“You don’t get explanations in real life. You just get moments that are absolutely, utterly, inexplicably odd.” — Neil Gaiman


As anyone who has raised children or been around them knows, youngsters love to ask a lot of “why” questions. Why is the sky blue? Why is she sad? Why can’t I go outside? Why, why, why?  When children ask “why” it is a sign that they are curious and wish to learn more about the world around them. As they get answers to their questions, they become more confident and secure in themselves.  So, as tired as we might be in answering all those questions, it is important for their development.


As adults, we also ask a lot of why questions. The difference is, some of our questions don’t have simple answers or any answers at all. Especially when it comes to the loss of someone we love. Why did she have to die? Why did this happen to him? Why was I left behind to go through life without them?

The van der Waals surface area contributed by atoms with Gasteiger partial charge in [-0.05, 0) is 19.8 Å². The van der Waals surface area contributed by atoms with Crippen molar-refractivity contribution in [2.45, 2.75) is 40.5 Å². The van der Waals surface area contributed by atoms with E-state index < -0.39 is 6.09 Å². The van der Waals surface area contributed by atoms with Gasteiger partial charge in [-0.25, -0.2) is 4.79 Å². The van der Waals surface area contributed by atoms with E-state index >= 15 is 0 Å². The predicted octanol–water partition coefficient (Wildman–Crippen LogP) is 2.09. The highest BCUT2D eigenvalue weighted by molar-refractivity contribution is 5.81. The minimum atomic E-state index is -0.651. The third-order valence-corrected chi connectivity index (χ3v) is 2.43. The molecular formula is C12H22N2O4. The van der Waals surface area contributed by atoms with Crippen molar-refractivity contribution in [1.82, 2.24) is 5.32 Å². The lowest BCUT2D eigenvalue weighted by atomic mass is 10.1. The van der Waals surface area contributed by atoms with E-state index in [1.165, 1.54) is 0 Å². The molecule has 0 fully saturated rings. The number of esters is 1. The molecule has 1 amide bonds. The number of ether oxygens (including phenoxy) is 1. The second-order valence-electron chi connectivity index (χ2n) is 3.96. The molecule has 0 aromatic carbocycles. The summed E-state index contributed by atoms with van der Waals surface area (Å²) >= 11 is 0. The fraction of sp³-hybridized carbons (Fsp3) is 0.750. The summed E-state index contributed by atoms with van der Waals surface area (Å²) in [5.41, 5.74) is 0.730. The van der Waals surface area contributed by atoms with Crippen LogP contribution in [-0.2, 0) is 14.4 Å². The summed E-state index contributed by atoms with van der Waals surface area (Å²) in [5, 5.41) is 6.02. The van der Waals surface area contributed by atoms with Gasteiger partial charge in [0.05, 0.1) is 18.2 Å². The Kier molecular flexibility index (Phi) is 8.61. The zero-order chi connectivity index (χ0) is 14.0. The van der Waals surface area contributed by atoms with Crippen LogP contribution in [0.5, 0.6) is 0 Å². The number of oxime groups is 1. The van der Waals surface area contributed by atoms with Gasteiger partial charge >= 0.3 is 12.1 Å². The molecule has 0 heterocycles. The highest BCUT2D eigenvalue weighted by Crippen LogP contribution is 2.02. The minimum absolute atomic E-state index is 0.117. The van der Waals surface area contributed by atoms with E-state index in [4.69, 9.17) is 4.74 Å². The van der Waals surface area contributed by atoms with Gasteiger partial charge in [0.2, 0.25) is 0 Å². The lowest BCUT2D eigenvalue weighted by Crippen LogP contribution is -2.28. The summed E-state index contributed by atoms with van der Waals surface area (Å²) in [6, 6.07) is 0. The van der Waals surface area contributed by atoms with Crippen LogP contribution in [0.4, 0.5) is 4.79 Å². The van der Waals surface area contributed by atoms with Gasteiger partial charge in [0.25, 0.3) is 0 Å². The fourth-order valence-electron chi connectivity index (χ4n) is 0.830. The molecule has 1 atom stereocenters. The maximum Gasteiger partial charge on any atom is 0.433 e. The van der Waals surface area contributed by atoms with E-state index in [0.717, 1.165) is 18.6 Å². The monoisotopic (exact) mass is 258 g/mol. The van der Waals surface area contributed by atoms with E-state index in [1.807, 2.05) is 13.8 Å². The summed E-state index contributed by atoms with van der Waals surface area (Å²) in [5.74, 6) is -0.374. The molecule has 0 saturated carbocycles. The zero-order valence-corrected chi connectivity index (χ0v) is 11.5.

These are very real and deep questions that have no easy answers. To ask these questions is perfectly normal. It is part of the human experience and our journey in this life. There are things that we may never understand completely.


Yet, we must move on. Life, as wonderful, beautiful, and precious as it is, doesn’t always give us the answers.  We move forward knowing we won’t know everything, trusting in ourselves, our family, our friends, and our faith to help us navigate the mysteries of life.